Dry skin can be a big bummer. But acupuncture and acupressure can help. They are ancient Chinese healing techniques acknowledged for their effectiveness by Western medicine as ways to ameliorate dozens of conditions from hiccups and constipation to allergies, insomnia, fatigue, and musculoskeletal pain.
When it comes to aging, though, Western and Eastern medicine don’t always see eye to eye. While Western medicine views signs of aging — wrinkles; dull, dry, or lusterless complexion — as the inevitable side effects of aging, excess sun exposure, and possibly our genes, Chinese medicine (CM) looks at it in terms of an imbalance in your Qi, meridians, and organs. In other words, something that can be controlled and remedied.
In CM, balance or harmony is maintained by Qi, an energy that flows through your body via specific pathways called meridians, in and around body systems (a.k.a. organs). Unlike the Western anatomical organs, these organs are powerhouse networks that keep your body healthy, vibrant, and strong.
When correctly stimulated by a needle, instrument, or even fingers, acupuncture points (conveniently numbered along the meridians) can adjust the flow of Qi in the meridians and organ systems to address symptoms like wrinkles; sagging cheek muscles; and dry, rough skin.
As we approach the winter months, dry skin becomes an increasingly common concern. Dry, papery skin is a symptom of an imbalance in the body, specifically a weakness in the L/LI and K/BL systems. When the lungs or large intestines are weak, they can’t send enough moisture to the skin to keep it properly hydrated.
The K/BL system is like the building blocks of your body. The kidneys store the Qi of your body and support the growth and development of all of the meridians and organs. The aging process is governed by the health and vitality of this paired system.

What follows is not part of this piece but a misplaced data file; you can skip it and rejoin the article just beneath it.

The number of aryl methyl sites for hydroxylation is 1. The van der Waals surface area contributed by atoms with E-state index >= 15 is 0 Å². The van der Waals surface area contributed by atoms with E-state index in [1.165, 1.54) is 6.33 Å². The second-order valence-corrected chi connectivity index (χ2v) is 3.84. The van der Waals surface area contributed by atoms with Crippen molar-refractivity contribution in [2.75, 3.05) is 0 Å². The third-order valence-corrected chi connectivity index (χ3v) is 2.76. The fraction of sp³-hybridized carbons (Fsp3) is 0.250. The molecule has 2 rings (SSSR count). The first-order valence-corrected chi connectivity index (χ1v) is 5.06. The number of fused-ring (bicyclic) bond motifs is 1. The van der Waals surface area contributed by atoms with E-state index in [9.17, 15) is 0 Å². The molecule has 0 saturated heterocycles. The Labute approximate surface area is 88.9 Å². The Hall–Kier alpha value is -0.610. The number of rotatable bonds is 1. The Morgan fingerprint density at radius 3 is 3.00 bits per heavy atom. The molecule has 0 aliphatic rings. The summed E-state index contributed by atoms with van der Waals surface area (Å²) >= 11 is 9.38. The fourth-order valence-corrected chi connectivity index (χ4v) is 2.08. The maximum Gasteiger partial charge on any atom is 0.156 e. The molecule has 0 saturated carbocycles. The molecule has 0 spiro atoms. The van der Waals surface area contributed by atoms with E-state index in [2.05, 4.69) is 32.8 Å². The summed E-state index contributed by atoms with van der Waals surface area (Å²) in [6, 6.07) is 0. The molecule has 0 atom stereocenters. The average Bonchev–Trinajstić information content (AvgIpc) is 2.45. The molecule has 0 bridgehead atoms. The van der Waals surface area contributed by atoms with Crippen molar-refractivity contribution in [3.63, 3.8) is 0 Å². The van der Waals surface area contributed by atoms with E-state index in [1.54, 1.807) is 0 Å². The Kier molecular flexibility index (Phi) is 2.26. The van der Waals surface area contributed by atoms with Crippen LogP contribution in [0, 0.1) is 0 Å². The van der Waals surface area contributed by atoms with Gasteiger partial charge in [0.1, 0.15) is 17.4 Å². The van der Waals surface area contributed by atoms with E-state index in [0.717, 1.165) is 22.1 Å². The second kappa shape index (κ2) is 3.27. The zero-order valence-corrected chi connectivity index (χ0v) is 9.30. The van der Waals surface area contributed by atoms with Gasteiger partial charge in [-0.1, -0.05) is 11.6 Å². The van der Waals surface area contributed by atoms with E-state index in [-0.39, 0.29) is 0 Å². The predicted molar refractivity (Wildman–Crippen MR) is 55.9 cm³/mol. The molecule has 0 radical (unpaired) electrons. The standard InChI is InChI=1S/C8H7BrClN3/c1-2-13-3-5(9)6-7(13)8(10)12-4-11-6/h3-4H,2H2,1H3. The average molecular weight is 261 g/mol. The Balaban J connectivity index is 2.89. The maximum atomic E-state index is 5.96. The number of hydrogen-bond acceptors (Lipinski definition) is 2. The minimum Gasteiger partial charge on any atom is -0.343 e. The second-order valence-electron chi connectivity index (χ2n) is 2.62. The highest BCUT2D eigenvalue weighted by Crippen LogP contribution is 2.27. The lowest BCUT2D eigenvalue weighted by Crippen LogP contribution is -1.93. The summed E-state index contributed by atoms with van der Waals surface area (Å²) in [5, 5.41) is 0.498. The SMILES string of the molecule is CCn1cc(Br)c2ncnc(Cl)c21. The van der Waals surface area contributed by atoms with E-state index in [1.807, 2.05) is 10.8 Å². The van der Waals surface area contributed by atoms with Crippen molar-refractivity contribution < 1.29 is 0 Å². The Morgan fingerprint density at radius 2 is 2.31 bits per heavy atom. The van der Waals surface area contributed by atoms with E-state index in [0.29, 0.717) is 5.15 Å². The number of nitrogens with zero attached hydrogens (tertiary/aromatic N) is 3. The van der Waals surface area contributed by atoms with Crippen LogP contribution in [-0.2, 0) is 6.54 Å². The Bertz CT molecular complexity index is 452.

In order to treat your L/LI, K/BL and hydrate dry skin, try this acupressure regimen. It will improve moisture retention and nourish your organs, using an innovative approach that combines a Western knowledge of anatomy with CM.
With the pad of your finger, massage each of the following points for 10 seconds using medium pressure. Repeat three times on each side of your body throughout the day.
1. The inside of the foot, directly below the ankle bone.
2. The back of the hand between the thumb and index finger.
3. The back of the elbow at the end of the crease.
4. The side of the nose.
5. The neck at the corner of the jawline.
6. Directly below the center of the eyes in line with the nostrils (cheek).
7. In the depression directly in front of the center of the ear.
8. On the hairline, 2 inches out from the center.
Finish by connecting the points from the face in a continuous sweeping stroke starting at the neck and moving up the face to the forehead.
Illustrations by Chloe Bulpin, mbg creative
This article first appeared in mindbodygreen.com and is written by Shellie Goldstein. Shellie is a licensed acupuncturist and educator with a Masters Degree in Biology and Nutrition.
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